1. variables
  2. literals
  3. keywords
  4. noise words

In the following subsections we present how these tokens are recognized. There is also an example following each of these subsections to demonstrate how the recognization works in practice.


Upper/lower case is used to distingush between normal keywords and variables: variables are expressed using names all in upper case (for example, FOO is a variable). Words that are in lower case either are keywords (reserved words), or if not, they are ignored. For example, then is a keyword, while foo is not, and so it is just ignored (it is only syntactic sugaring). Other words can be either keywords, or they are just ignored. In the current version of metalog, words cannot intermingle upper and lower case: this helps to reduce errors and to improve readability, since it strengthens the layout difference between variables and the other words.



Any name which is between double quotes (for example, "John") is a literal (datum, a fixed constant).

"en" "http://www.w3.org/" "Massimo" "a=b+2"


The following set of keywords are reserved in metalog. Interpretation of the keywords is done in metalog on a positional basis: the position of the keyword with respect to other keywords and/or other data determines the interpretation of the sentence. The reserved keywords are:

The dot is the separator between metalog program lines. For formatting purposes, carriage returns, line feeds can tabs can be used: they are simply ignored. Similarly, commas and semicolon can be used as well.

A trailing question mark is used to denote a query.

Note: metalog programs also have a facility to express namespaces via the keyword namespace. We will not go in further details since we won't be explicitly using namespaces sugaring here, but en passant we just mention that essentially the namespace keyword has the same functionality as the xmlns attribute for XML namespaces. Also, there are a number of other keywords that deal. for example, with numbers operations (e.g., greater, less, etc.), but for the sake of brevity we don't go in their (rather obvious) description.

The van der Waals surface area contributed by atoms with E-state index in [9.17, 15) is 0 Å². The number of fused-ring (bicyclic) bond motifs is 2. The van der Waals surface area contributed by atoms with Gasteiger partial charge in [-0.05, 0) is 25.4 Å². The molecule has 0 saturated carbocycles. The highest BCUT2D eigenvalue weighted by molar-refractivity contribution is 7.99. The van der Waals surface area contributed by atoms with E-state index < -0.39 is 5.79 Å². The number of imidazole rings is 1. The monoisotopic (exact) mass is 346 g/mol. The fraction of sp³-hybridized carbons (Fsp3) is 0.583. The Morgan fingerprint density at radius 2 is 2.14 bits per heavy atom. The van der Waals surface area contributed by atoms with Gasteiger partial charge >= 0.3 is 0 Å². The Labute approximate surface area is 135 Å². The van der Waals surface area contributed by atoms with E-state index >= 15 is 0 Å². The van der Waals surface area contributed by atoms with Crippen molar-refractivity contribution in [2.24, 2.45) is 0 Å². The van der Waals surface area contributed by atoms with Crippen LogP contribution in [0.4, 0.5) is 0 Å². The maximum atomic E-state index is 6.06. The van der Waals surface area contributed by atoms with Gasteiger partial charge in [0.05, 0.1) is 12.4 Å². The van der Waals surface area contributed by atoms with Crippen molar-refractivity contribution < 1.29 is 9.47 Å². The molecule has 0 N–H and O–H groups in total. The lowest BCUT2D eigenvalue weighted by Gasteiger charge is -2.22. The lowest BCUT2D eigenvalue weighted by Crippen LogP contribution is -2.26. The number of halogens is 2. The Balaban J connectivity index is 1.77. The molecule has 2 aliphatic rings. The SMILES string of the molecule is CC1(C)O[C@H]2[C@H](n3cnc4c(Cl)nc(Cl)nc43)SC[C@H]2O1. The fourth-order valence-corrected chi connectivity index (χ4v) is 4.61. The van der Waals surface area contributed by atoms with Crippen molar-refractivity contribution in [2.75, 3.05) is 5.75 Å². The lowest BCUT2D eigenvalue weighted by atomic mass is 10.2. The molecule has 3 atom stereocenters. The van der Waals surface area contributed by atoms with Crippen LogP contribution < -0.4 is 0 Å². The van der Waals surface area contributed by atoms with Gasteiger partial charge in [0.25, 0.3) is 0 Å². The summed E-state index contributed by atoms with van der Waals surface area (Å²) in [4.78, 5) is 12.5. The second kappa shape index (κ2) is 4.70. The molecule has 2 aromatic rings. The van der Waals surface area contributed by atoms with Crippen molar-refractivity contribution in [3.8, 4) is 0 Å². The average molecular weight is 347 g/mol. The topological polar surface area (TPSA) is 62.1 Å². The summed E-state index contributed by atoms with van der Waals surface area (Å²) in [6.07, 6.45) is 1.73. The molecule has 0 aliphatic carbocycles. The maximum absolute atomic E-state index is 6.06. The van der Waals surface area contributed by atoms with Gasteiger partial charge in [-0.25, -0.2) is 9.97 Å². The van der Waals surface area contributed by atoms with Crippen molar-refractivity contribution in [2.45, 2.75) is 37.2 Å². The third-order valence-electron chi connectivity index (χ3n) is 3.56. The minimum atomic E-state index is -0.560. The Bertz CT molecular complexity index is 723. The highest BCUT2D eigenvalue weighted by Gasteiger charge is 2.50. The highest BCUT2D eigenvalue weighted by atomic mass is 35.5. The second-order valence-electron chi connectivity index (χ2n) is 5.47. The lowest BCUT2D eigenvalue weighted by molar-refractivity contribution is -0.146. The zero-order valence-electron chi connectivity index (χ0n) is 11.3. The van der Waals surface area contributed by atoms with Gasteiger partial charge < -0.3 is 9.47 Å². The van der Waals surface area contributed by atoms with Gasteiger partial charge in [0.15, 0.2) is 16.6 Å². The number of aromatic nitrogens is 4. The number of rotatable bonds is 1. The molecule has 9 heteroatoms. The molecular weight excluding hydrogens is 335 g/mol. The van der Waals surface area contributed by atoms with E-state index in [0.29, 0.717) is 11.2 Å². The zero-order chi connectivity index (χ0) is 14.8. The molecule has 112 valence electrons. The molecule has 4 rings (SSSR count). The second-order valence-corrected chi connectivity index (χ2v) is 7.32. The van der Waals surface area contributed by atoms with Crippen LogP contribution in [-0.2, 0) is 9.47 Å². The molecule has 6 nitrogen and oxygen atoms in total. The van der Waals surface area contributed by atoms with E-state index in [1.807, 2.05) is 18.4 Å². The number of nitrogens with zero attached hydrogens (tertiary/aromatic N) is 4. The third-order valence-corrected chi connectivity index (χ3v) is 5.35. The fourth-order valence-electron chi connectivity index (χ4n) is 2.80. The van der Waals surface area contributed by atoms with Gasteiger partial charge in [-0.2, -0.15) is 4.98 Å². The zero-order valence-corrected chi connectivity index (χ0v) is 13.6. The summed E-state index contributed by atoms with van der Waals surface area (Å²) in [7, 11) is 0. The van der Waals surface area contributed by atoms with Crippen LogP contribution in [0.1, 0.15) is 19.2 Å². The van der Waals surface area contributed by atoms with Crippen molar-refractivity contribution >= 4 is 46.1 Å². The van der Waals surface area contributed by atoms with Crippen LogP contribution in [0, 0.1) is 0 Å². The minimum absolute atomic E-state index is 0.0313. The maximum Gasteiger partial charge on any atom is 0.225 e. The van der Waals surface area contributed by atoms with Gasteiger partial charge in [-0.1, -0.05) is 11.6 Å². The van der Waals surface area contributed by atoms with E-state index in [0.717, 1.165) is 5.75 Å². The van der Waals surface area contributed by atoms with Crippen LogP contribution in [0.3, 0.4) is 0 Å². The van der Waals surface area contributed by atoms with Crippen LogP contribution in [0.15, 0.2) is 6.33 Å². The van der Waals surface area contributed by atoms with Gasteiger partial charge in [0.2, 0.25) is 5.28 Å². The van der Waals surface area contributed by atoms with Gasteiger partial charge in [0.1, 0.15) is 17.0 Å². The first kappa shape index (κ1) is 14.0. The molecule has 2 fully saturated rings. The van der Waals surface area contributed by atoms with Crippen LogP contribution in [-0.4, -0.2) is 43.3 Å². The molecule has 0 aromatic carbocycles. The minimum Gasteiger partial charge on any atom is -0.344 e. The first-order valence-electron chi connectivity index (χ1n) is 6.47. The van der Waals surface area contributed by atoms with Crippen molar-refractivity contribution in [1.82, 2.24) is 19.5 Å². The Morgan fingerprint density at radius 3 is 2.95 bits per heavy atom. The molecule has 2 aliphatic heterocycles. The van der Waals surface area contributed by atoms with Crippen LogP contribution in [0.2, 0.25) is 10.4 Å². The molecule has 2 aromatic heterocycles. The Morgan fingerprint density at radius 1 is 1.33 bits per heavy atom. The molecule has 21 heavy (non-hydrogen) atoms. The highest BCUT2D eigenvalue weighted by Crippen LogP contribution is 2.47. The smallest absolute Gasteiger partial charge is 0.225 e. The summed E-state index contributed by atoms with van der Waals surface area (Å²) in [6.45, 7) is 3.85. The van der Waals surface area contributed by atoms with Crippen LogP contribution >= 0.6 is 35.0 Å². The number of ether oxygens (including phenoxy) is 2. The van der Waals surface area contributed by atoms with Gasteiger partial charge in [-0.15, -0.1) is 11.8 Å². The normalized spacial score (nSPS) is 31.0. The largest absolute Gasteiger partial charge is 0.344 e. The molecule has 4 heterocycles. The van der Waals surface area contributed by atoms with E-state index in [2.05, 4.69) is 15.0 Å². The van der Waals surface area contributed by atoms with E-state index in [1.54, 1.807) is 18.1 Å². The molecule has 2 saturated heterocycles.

if then and or order not what who of 'is one of'

Noise words

Any token not recognized by the rules above is discarded during the parsing process which is the reason why we call them noise words. The following example presents input for Metalog with detailed description what tokenization rule are used.

The "language" of "http://www.w3.org/RDF/Metalog/ is "en"
Noise(The) Literal(language) Keyword(of)
Keyword(is) Literal(en).

Complete grammar

rule 1    start -> query
rule 2    start -> statements
rule 3    start -> rules
rule 4    statements -> statements statement
rule 5    statements -> statement
rule 6    rules -> rules rule
rule 7    rules -> rule
rule 8    rule -> IF conditions THEN conditions
rule 9    statement -> LITERAL OF LITERAL IS negation value
rule 10   statement -> LITERAL OF VARIABLE IS negation value
rule 11   statement -> LITERAL OF STATEMENT statement IS negation value
rule 12   value -> ONE_OF literals
rule 13   value -> VARIABLE order
rule 14   value -> literals order
rule 15   order -> IN_THIS_ORDER
rule 16   order ->              /* empty */
rule 17   literals -> literals connector LITERAL
rule 18   literals -> LITERAL
rule 19   conditions -> conditions connector statement
rule 20   conditions -> statement
rule 21   connector -> AND
rule 22   connector -> OR
rule 23   negation -> NOT
rule 24   negation ->           /* empty */
rule 25   query -> WHAT IS querybody
rule 26   query -> IS LITERAL OF LITERAL negation value
rule 27   querybody -> LITERAL OF LITERAL
rule 28   querybody -> LITERAL OF VARIABLE

Completeness requirements

Designing a new query language for RDF data model requires inherently that the language covers all RDF constructs. These constructs are

Conflicts with Natural Language

The main issue when dealing with a syntax based on natural English language is how to determine predicate, subject, and object always correctly? (i.e. the building blocks of RDF statements)

Janne's email is jsaarela@w3.org
The email of Janne of jsaarela@w3.org
Homepage of W3C is at http://www.w3.org/
W3C homepage is at http://www.w3.org

Restrictions on the natural language

The 's genetive form is available for people only. Nouns need of genetive structure as well. People can also use of genetive -> adopt only one structure i.e. of.

If the predicate is a verb and not an adjective e.g.

Janne speaks English
it is not possible to translate this to Metalog!? "Speaks" of "Janne" is "English"